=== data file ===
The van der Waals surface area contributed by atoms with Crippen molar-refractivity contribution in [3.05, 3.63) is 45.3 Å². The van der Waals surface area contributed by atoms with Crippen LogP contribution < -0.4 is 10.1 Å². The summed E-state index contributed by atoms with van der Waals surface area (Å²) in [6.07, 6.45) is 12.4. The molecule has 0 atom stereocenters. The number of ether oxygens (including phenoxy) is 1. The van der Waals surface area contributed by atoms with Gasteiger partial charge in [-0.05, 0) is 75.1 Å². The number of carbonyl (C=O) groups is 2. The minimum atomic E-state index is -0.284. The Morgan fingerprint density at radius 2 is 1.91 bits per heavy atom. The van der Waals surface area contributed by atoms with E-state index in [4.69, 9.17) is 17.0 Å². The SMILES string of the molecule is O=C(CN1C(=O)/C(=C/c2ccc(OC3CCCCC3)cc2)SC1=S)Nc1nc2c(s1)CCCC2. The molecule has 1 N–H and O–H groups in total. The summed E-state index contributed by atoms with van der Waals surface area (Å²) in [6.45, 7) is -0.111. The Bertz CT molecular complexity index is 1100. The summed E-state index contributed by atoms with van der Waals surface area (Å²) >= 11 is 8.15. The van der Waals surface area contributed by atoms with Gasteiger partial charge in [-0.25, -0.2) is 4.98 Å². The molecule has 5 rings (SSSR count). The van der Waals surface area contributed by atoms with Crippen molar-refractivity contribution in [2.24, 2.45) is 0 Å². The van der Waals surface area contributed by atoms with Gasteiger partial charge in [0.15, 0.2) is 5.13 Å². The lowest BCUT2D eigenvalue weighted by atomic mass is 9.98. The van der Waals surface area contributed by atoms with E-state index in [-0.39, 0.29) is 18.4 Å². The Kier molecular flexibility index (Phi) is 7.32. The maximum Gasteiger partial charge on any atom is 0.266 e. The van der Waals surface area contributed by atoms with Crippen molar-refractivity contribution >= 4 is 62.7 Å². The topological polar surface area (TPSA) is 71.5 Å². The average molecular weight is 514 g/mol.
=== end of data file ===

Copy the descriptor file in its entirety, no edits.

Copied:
The van der Waals surface area contributed by atoms with Crippen molar-refractivity contribution in [3.05, 3.63) is 45.3 Å². The van der Waals surface area contributed by atoms with Crippen LogP contribution < -0.4 is 10.1 Å². The summed E-state index contributed by atoms with van der Waals surface area (Å²) in [6.07, 6.45) is 12.4. The molecule has 0 atom stereocenters. The number of ether oxygens (including phenoxy) is 1. The van der Waals surface area contributed by atoms with Gasteiger partial charge in [-0.05, 0) is 75.1 Å². The number of carbonyl (C=O) groups is 2. The minimum atomic E-state index is -0.284. The Morgan fingerprint density at radius 2 is 1.91 bits per heavy atom. The van der Waals surface area contributed by atoms with E-state index in [4.69, 9.17) is 17.0 Å². The SMILES string of the molecule is O=C(CN1C(=O)/C(=C/c2ccc(OC3CCCCC3)cc2)SC1=S)Nc1nc2c(s1)CCCC2. The molecule has 1 N–H and O–H groups in total. The summed E-state index contributed by atoms with van der Waals surface area (Å²) in [6.45, 7) is -0.111. The Bertz CT molecular complexity index is 1100. The summed E-state index contributed by atoms with van der Waals surface area (Å²) >= 11 is 8.15. The van der Waals surface area contributed by atoms with Gasteiger partial charge in [-0.25, -0.2) is 4.98 Å². The molecule has 5 rings (SSSR count). The van der Waals surface area contributed by atoms with Crippen molar-refractivity contribution in [2.24, 2.45) is 0 Å². The van der Waals surface area contributed by atoms with Gasteiger partial charge in [0.15, 0.2) is 5.13 Å². The lowest BCUT2D eigenvalue weighted by atomic mass is 9.98. The van der Waals surface area contributed by atoms with E-state index in [-0.39, 0.29) is 18.4 Å². The Kier molecular flexibility index (Phi) is 7.32. The maximum Gasteiger partial charge on any atom is 0.266 e. The van der Waals surface area contributed by atoms with Crippen molar-refractivity contribution >= 4 is 62.7 Å². The topological polar surface area (TPSA) is 71.5 Å². The average molecular weight is 514 g/mol.